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Publication numberUS6774827 B2
Publication typeGrant
Application numberUS 10/613,536
Publication dateAug 10, 2004
Filing dateJul 2, 2003
Priority dateJul 3, 2002
Fee statusPaid
Also published asDE60208012D1, EP1378999A1, EP1378999B1, US20040075598
Publication number10613536, 613536, US 6774827 B2, US 6774827B2, US-B2-6774827, US6774827 B2, US6774827B2
InventorsDanilo Pietro Pau, Emiliano Mario Angelo Piccinelli, Roberto Sannino
Original AssigneeStmicroelectronics S.R.L.
Export CitationBiBTeX, EndNote, RefMan
External Links: USPTO, USPTO Assignment, Espacenet
Code compression process, system and computer program product therefor
US 6774827 B2
Abstract
Binary words are converted between a non-encoded format and a compressed encoded format, in which the binary words are, at least in part, represented by encoded bit sequences that are shorter than the respective binary word in the non-encoded format. The shortest encoded bit sequences are selected according to the statistical recurrence of the respective words in the non-encoded format, and associated with the binary words with higher recurrence are encoded bit sequences comprising bit numbers that are accordingly smaller. The correspondence between binary words in non-encoded format and the encoded bit sequences associated to them is established by means of indices of an encoding vocabulary. The conversion process includes: arranging the indices in an ordered sequence; organizing the sequence into groups of vectors; splitting each group into a given number of vectors; and encoding the vectors independently from one another.
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Claims(26)
What is claimed is:
1. A process for converting binary words from a non-encoded format to a compressed encoded format, in which, in said compressed encoded format, binary words are, at least in part, represented by encoded bit sequences that are shorter than the respective binary word in the non-encoded format, said encoded bit sequences being selected according to a statistical recurrence of the respective words in the non-encoded format, and in which associated with binary words with higher recurrence are encoded bit sequences including numbers of bits that are accordingly smaller, a correspondence between binary words in non-encoded format and the encoded bit sequences associated therewith being established by indices of at least one encoding vocabulary, the process comprising:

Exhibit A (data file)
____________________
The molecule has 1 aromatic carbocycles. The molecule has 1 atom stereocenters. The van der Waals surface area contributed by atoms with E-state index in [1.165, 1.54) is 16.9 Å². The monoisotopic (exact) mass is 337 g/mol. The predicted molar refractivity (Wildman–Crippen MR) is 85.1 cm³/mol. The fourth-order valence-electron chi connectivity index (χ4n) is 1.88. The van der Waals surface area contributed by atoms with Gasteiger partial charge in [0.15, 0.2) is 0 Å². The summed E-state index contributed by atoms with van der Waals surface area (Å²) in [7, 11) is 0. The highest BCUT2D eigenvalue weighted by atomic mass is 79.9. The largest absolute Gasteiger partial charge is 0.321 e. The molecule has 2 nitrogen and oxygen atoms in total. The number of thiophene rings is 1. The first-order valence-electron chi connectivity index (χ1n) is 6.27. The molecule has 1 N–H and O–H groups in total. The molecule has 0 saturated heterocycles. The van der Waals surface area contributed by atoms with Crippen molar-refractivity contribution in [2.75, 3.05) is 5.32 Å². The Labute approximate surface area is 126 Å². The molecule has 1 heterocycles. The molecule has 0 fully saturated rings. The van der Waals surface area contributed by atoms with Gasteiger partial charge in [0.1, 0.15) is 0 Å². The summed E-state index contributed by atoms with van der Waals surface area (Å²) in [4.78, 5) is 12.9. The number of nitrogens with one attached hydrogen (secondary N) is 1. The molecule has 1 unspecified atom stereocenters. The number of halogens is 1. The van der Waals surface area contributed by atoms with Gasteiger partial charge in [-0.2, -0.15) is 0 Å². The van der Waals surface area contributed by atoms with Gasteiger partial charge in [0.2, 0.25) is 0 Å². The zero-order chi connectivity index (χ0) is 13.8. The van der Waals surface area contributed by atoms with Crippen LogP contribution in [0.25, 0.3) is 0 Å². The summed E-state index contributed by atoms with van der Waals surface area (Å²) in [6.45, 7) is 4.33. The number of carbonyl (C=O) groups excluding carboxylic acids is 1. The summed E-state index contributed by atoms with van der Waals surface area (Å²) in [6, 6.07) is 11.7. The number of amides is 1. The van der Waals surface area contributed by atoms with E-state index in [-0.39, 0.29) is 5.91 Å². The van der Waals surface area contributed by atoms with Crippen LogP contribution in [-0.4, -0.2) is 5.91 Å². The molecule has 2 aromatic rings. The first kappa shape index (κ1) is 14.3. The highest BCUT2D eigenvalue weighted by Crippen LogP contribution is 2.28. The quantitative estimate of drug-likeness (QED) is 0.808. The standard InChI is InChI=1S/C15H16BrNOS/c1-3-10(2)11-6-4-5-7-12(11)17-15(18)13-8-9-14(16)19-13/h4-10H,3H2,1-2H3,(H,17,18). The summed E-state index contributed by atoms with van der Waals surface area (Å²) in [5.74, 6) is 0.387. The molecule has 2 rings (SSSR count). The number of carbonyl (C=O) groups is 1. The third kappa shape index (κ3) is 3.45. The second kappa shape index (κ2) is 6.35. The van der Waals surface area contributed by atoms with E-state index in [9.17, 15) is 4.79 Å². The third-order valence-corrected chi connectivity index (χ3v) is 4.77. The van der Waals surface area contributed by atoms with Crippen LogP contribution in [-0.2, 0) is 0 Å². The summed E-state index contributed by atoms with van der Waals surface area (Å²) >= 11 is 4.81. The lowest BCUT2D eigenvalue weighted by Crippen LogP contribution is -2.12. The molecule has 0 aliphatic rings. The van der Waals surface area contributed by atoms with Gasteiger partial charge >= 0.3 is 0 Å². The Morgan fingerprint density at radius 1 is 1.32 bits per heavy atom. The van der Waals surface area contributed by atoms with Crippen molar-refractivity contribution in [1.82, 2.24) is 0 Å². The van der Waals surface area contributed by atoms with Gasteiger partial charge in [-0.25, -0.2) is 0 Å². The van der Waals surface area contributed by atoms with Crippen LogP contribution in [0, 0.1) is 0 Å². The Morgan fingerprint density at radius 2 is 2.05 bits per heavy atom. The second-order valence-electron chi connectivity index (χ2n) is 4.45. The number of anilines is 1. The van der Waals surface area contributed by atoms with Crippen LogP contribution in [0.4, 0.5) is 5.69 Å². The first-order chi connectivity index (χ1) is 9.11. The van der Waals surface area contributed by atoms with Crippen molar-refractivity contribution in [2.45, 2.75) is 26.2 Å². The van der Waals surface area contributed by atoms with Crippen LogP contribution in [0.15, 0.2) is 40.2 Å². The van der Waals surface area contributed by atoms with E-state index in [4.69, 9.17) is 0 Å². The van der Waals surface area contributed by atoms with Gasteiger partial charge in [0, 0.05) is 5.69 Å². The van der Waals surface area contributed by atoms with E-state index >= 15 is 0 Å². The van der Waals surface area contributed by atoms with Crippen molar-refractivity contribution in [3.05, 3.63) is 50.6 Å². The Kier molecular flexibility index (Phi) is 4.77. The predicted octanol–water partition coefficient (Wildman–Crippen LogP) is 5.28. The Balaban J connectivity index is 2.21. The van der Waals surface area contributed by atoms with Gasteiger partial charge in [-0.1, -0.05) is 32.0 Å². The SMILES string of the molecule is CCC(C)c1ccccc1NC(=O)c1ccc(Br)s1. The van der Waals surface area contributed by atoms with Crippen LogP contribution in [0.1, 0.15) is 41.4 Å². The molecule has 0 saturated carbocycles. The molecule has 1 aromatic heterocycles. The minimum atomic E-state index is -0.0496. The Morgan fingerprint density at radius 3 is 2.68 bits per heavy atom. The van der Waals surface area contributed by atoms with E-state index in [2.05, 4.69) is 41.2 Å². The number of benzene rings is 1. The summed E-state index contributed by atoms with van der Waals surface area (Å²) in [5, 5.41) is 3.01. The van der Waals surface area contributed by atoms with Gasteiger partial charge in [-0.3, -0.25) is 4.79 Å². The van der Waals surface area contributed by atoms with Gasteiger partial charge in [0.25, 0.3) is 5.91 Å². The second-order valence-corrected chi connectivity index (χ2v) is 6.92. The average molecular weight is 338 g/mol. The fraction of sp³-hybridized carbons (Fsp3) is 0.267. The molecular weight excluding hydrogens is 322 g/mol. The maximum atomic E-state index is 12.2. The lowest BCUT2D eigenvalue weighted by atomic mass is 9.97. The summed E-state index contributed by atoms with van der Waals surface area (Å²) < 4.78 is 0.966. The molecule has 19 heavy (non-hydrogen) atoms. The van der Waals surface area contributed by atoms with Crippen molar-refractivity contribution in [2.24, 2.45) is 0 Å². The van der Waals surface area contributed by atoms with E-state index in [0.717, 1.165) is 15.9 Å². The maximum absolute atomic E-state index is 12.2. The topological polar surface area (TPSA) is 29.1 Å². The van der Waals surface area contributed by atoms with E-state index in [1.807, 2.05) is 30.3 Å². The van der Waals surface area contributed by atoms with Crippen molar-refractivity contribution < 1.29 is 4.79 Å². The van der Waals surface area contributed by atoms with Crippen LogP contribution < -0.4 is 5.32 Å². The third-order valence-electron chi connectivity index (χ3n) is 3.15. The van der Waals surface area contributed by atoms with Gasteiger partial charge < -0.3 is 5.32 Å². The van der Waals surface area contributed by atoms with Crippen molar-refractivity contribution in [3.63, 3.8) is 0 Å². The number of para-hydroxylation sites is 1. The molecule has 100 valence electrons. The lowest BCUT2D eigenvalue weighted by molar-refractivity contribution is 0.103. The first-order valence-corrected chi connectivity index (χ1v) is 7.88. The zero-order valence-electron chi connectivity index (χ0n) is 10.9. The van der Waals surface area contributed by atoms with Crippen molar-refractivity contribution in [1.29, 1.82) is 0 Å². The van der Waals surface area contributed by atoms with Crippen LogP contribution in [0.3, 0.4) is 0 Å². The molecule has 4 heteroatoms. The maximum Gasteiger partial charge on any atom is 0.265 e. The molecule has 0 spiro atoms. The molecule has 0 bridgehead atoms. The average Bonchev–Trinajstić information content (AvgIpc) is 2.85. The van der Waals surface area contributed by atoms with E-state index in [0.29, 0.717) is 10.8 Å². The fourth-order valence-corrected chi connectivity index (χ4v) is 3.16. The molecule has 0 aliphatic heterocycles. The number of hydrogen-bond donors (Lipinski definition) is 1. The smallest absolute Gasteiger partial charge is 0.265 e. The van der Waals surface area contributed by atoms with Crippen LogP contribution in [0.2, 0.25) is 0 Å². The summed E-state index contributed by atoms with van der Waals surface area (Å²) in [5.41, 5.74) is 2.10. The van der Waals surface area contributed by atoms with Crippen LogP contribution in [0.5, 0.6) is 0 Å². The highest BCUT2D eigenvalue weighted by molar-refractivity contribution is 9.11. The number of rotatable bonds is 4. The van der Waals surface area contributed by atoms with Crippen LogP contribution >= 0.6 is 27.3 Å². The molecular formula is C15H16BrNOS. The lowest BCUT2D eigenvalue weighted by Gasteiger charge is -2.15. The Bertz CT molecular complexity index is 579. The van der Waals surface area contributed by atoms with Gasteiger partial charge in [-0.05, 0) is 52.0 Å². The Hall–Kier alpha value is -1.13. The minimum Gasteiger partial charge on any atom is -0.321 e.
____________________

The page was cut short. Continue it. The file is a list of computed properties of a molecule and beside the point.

arranging said indices in an orderly sequence;
organizing said sequence of indices in groups of vectors;
splitting each group of vectors into a given number of vectors; as well as at least one of the following operations:
encoding said vectors independently of one another; and
calculating and storing in a data structure, for each group of vectors, a starting address of a compressed block, or else differences, expressed in bytes, with respect to a last complete address appearing in said data structure.
2. The process according to claim 1, applied to binary words making up instructions of a processor which has a row cache of given size, wherein the organizing step includes forming said groups of vectors with size equal to the row cache of the processor, so that each vector contains a number of indices equal to the ratio between the size of said cache row and the number of vectors contained in each group.
3. The process according to claim 2, wherein both the number of vectors comprised in each group and the number of indices composed in each vector are powers of two.
4. The process according to claim 1, further comprising splitting said binary words in said non-encoded format into a given number of subwords, said binary subwords being convened into said encoded format by resorting to respective encoding vocabularies.
5. The process according to claim 4, wherein splitting said binary words includes splitting said binary words into two binary subwords, one of which corresponds to a high part and the other to a low part of the binary word in the non-encoded format.
6. The process according to claim 1, further comprising constituting said at least one encoding vocabulary, reserving to binary words of low recurrence respective encoded bit sequences which comprise a number of bits that may be not less than the number of bits comprised in the corresponding binary word in non-encoded format.
7. The process according to claim 1, further comprising storing said groups of vectors, and storing, for each of said groups of vectors, a respective starting address.